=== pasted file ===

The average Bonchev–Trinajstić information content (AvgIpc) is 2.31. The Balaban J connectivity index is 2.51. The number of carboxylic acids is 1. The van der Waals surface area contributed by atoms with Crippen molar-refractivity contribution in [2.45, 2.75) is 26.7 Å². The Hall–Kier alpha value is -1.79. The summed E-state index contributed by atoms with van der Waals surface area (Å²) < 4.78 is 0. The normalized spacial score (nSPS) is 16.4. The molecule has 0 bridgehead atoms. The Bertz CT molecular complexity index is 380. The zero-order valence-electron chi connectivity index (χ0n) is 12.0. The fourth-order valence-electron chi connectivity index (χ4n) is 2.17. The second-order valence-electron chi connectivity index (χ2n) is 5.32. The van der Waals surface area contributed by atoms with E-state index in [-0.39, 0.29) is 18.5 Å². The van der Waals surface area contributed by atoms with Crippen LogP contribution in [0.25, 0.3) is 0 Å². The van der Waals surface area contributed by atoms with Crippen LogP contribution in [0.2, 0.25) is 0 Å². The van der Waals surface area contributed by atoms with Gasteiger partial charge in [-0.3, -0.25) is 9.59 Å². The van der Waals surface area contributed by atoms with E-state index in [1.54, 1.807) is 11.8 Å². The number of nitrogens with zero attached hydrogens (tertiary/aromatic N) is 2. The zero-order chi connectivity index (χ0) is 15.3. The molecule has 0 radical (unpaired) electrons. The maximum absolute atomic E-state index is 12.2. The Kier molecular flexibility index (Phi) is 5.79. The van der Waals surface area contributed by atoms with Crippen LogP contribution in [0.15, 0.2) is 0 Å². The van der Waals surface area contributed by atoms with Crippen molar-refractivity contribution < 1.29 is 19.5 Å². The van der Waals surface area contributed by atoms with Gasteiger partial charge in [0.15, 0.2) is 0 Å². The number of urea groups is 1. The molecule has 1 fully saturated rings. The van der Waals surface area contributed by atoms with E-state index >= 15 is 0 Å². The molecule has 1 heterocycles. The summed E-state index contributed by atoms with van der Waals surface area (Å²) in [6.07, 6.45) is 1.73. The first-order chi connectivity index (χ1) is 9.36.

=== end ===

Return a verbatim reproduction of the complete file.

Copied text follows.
The average Bonchev–Trinajstić information content (AvgIpc) is 2.31. The Balaban J connectivity index is 2.51. The number of carboxylic acids is 1. The van der Waals surface area contributed by atoms with Crippen molar-refractivity contribution in [2.45, 2.75) is 26.7 Å². The Hall–Kier alpha value is -1.79. The summed E-state index contributed by atoms with van der Waals surface area (Å²) < 4.78 is 0. The normalized spacial score (nSPS) is 16.4. The molecule has 0 bridgehead atoms. The Bertz CT molecular complexity index is 380. The zero-order valence-electron chi connectivity index (χ0n) is 12.0. The fourth-order valence-electron chi connectivity index (χ4n) is 2.17. The second-order valence-electron chi connectivity index (χ2n) is 5.32. The van der Waals surface area contributed by atoms with E-state index in [-0.39, 0.29) is 18.5 Å². The van der Waals surface area contributed by atoms with Crippen LogP contribution in [0.25, 0.3) is 0 Å². The van der Waals surface area contributed by atoms with Crippen LogP contribution in [0.2, 0.25) is 0 Å². The van der Waals surface area contributed by atoms with Gasteiger partial charge in [-0.3, -0.25) is 9.59 Å². The van der Waals surface area contributed by atoms with E-state index in [1.54, 1.807) is 11.8 Å². The number of nitrogens with zero attached hydrogens (tertiary/aromatic N) is 2. The zero-order chi connectivity index (χ0) is 15.3. The molecule has 0 radical (unpaired) electrons. The maximum absolute atomic E-state index is 12.2. The Kier molecular flexibility index (Phi) is 5.79. The van der Waals surface area contributed by atoms with Crippen LogP contribution in [0.15, 0.2) is 0 Å². The van der Waals surface area contributed by atoms with Crippen molar-refractivity contribution < 1.29 is 19.5 Å². The van der Waals surface area contributed by atoms with Gasteiger partial charge in [0.15, 0.2) is 0 Å². The number of urea groups is 1. The molecule has 1 fully saturated rings. The van der Waals surface area contributed by atoms with E-state index >= 15 is 0 Å². The molecule has 1 heterocycles. The summed E-state index contributed by atoms with van der Waals surface area (Å²) in [6.07, 6.45) is 1.73. The first-order chi connectivity index (χ1) is 9.36.